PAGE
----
Many believers think that forgiving a person means letting them completely off the hook for their transgressions. They erroneously equate Christian mercy with allowing someone to get away with their wrongs. But it’s possible to personally forgive others and still work toward seeing that their evil is punished.
One of the reasons for our confusion is that, in our minds, we conflate sins, crimes, and offenses. But those are three very different things.
- Sins are against God. They are the violation of His will for mankind, the falling short of His divine standard of holiness.
- Crimes are against society and the state. They are the violation of the laws of the land, those statutes and ordinances established by the powers-that-be for the well-being of the community.
- Offenses are against individuals. They are the personal wrongs committed between people. They’re the damages that someone’s actions or words cause to someone else, either physically, emotionally, or financially.
So of course we’re told, as Christians, to forgive others. But forgive what? Well, if a sin is against God and a crime is against the state, then you and I have no power to forgive either. Nor are we commanded to. Those two things are completely beyond us as individual human beings.
Passages like Matthew 6:12, Luke 17:4, and Ephesians 4:32 are dealing with offenses—the only things we can forgive. God wants us to show mercy to those who have personally wronged us. He wants us to let them off the hook for the debt they owe just like He let us off the hook for ours when we accepted Christ.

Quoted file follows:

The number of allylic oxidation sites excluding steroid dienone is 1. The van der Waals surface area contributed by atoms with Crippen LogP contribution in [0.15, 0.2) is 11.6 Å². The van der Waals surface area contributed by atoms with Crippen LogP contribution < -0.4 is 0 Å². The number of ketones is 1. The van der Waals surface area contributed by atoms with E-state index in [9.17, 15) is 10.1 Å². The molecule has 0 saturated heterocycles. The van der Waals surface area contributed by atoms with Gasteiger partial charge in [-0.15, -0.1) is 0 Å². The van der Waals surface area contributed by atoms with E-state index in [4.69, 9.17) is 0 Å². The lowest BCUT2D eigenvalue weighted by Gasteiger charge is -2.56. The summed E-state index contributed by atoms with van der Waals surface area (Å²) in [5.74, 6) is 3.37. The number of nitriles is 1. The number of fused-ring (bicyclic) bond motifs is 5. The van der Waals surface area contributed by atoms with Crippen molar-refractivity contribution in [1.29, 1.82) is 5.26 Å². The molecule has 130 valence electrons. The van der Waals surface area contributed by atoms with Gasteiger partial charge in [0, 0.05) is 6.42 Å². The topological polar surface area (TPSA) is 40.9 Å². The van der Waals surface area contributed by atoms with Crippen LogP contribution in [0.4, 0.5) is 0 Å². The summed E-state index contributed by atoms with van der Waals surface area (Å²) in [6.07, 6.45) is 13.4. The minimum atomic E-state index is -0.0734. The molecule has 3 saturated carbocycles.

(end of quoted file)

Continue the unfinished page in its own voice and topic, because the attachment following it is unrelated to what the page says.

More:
How do we handle sin, then? The answer is, we don’t. No man has the power to absolve another man of sin. That’s strictly God’s domain, and He will deal with it. Either those sins will be washed away in the blood of His Son or they’ll be justly punished on Judgement Day. All we can do is cultivate the heart of God that wants to see no one perish (2 Peter 3:9) and work to share the Good News that will save us all.
Well, what about crime? While spiritual justice is God’s domain, secular justice is something that He has left in human hands. He has established the governing authorities to protect the innocent and punish the wicked, thereby maintaining order and peace in society.
Listen—there is nothing wrong with believers advocating for those authorities to do their God-given job. We can personally forgive those who personally offend us, pray and work toward the remission of their sins through Jesus’ blood, and still desire to see them get the just penalty for their crimes.
But not only is there nothing wrong with fighting for justice, there’s actually everything right with it!
The heart of God Himself cries out against the injustice that He sees upon the earth (Amos 1:2). He is angry with those who are committing egregious wrongs against their fellow man (Amos 2:6–8).
Those who are taking bribes and showing favoritism.
Those who are knowingly condemning the innocent and intentionally letting the guilty go free.
Those who are taking advantage of the weak.
Those who are oppressing the poor and adding to their burdens.